Twelve Angry Men May 20, 1999 Twelve Angry Men In the film Twelve Angry Men, I believe justice was served. Without juror number eight, however, the outcome most assuredly would have been different. The subtle force and confidence that he displayed allowed the narrow minds of the other eleven jurors to be broadened. From the beginning of the film, juror number eight displayed his interest in the case, not his personal engagements. His opening part by the window foreshadowed his deep concern for the defendant, an eighteen year-old Hispanic gentleman accused of stabbing his father in a fit of rage. While most of the jurors were ready to leave so as not to further interrupt their schedules, Henry Fonda was willing to give as much time as it would take to analyze this seemingly simple decision.
The jurors took a vote and saw the ratio at eleven for guilty and only one for not guilty. When they repeatedly attacked his point of view, his starting defense was that the boy was innocent until proven guilty, not the opposite as the others had seen it. After Henry Fonda instilled doubt in the mind of another juror, the two worked together to weaken the barriers of hatred and prejudice that prevented them from seeing the truth. The jurors changed their minds one at a time until the ratio stood again at eleven to one, this time in favor of acquittal. At this point, the jurors who believed the defendant was not guilty worked together to prove to the one opposing man that justice would only be found if they returned a verdict of not guilty.
They proved this man wrong by using his personal experiences in life to draw him into a series of deadly contradictions. I do not believe that most juries today are as concerned with the fate of the accused. Most people today lack a sense of concern for people and things that do not directly affect them. This, compounded by a breakdown in the religious and moral code that should be present, is the primary reason for the failure of the criminal justice system. Juries today fail to adequately assess the case, instead focusing on racial prejudices much like the one juror in the movie.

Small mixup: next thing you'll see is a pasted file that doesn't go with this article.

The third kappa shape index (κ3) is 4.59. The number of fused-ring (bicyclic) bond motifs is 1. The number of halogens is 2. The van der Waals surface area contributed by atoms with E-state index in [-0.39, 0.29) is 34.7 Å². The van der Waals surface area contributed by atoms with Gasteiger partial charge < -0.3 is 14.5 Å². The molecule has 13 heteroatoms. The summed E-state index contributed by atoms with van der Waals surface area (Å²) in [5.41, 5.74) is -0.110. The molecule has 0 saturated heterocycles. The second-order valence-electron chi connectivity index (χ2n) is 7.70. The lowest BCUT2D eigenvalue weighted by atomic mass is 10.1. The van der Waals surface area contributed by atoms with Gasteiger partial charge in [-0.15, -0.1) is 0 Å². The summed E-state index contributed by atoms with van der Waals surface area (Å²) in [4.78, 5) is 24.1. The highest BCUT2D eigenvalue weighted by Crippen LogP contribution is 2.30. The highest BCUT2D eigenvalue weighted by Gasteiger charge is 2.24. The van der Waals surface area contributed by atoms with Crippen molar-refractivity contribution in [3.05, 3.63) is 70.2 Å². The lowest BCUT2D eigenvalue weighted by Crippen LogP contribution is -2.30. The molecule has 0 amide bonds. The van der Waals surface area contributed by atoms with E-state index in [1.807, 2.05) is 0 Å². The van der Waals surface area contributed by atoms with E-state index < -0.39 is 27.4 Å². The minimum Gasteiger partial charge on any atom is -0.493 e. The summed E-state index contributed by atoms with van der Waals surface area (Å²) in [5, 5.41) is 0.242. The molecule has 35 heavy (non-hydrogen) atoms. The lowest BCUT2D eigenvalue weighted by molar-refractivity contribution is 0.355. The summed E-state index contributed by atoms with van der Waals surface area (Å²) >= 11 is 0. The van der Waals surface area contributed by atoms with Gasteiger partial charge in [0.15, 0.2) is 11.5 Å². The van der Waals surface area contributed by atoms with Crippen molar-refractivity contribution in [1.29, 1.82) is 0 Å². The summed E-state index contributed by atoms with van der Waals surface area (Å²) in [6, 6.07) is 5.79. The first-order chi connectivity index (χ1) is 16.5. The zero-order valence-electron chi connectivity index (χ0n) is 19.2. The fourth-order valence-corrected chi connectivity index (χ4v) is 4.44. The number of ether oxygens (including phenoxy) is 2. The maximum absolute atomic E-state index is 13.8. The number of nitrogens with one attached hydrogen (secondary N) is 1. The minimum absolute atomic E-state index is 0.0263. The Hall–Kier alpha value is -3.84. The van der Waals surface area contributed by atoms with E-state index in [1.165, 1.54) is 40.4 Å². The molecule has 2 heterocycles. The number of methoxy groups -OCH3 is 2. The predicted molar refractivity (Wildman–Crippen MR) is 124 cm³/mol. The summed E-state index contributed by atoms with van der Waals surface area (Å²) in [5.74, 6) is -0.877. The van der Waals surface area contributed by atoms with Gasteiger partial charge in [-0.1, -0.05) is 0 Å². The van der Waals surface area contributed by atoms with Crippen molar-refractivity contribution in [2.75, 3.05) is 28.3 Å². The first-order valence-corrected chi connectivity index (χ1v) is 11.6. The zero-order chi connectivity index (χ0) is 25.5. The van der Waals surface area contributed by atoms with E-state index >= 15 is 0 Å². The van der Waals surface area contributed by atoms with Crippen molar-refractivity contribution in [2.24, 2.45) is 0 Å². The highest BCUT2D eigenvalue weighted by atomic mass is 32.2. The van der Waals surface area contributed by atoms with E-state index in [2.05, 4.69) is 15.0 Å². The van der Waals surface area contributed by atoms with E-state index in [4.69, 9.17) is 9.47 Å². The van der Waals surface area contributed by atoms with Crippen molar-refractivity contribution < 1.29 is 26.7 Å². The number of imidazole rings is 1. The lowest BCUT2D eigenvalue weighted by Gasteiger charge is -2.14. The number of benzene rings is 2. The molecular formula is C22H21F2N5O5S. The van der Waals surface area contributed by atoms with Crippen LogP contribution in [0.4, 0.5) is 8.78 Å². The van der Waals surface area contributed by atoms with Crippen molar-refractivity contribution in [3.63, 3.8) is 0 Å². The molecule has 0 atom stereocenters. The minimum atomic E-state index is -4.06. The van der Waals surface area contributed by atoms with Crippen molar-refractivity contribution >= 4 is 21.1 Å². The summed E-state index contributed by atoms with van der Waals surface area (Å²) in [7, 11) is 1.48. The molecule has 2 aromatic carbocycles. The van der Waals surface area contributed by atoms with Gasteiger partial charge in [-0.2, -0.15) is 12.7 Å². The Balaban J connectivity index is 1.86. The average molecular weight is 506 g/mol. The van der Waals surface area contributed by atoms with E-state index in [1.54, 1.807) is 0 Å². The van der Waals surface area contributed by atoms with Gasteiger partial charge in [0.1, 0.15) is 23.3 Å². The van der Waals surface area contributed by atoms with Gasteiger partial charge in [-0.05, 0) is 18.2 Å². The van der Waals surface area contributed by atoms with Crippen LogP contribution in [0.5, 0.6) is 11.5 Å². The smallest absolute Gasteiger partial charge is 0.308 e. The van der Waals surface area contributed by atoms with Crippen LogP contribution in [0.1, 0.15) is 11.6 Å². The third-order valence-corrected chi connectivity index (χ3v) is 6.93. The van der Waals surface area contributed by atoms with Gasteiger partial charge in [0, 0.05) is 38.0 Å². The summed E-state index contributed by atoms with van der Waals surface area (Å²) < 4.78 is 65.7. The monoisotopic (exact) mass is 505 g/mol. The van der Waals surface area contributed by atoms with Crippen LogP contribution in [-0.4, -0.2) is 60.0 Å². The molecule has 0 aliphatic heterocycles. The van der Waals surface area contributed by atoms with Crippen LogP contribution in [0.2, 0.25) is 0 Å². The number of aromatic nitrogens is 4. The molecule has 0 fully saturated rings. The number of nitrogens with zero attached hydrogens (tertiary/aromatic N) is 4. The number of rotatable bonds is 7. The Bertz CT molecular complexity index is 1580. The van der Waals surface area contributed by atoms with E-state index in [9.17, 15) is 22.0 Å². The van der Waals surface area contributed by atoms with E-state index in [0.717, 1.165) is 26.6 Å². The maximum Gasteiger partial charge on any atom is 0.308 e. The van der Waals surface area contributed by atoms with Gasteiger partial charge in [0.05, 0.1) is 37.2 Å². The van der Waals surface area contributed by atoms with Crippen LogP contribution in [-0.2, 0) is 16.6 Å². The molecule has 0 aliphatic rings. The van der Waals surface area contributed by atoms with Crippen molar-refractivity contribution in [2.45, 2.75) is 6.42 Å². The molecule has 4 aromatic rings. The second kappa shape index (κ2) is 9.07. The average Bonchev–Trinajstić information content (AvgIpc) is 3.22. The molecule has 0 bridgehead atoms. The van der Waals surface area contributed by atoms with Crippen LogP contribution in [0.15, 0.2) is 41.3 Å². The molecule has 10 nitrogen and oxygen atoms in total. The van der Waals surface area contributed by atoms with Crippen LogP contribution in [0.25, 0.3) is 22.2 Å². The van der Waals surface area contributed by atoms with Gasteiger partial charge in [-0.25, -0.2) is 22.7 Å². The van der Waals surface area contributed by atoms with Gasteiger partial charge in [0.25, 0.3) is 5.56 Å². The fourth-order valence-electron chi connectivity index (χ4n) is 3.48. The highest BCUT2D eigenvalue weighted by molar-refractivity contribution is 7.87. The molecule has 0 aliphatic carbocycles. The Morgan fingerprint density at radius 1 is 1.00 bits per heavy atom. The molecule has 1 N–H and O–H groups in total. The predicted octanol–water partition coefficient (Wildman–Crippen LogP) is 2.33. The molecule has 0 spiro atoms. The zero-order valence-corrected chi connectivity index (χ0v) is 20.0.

The line “They can’t help it, it is just who they are,” describing the entire Hispanic population, shows striking resemblance to the inequality issues we face today. It seems extremely difficult for any person with the strong convictions that Henry Fonda carried to hold their ground against a group. The feeling of becoming an outcast scares too many people into conforming to an easy decision made not on truth, but on apathy. I think that in today’s society people are much less likely to be concerned for the welfare of people that they do not know. The truth is often masked in a web of unimportant statements that are used in a courtroom to distract jurors. The councils make the assumption that the jurors are not competent, and cannot see what really happened.
Although this is wrong, the aforementioned apathy is why nothing is done about this issue. Social Issues.